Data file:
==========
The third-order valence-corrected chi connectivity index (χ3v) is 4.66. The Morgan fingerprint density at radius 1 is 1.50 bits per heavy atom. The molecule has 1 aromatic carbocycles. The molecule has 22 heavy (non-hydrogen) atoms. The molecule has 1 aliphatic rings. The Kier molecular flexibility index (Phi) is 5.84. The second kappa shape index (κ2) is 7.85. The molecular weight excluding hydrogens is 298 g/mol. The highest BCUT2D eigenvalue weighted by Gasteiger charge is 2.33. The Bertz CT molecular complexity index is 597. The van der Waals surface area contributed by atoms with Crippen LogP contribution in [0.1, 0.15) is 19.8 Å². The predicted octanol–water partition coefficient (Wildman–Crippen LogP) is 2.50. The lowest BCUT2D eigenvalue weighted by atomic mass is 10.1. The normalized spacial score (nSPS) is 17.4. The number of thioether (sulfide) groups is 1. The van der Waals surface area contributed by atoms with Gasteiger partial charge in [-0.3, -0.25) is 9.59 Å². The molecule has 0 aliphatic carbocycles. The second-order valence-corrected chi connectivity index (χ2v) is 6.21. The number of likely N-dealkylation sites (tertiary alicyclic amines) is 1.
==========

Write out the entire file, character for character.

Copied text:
The third-order valence-corrected chi connectivity index (χ3v) is 4.66. The Morgan fingerprint density at radius 1 is 1.50 bits per heavy atom. The molecule has 1 aromatic carbocycles. The molecule has 22 heavy (non-hydrogen) atoms. The molecule has 1 aliphatic rings. The Kier molecular flexibility index (Phi) is 5.84. The second kappa shape index (κ2) is 7.85. The molecular weight excluding hydrogens is 298 g/mol. The highest BCUT2D eigenvalue weighted by Gasteiger charge is 2.33. The Bertz CT molecular complexity index is 597. The van der Waals surface area contributed by atoms with Crippen LogP contribution in [0.1, 0.15) is 19.8 Å². The predicted octanol–water partition coefficient (Wildman–Crippen LogP) is 2.50. The lowest BCUT2D eigenvalue weighted by atomic mass is 10.1. The normalized spacial score (nSPS) is 17.4. The number of thioether (sulfide) groups is 1. The van der Waals surface area contributed by atoms with Gasteiger partial charge in [-0.3, -0.25) is 9.59 Å². The molecule has 0 aliphatic carbocycles. The second-order valence-corrected chi connectivity index (χ2v) is 6.21. The number of likely N-dealkylation sites (tertiary alicyclic amines) is 1.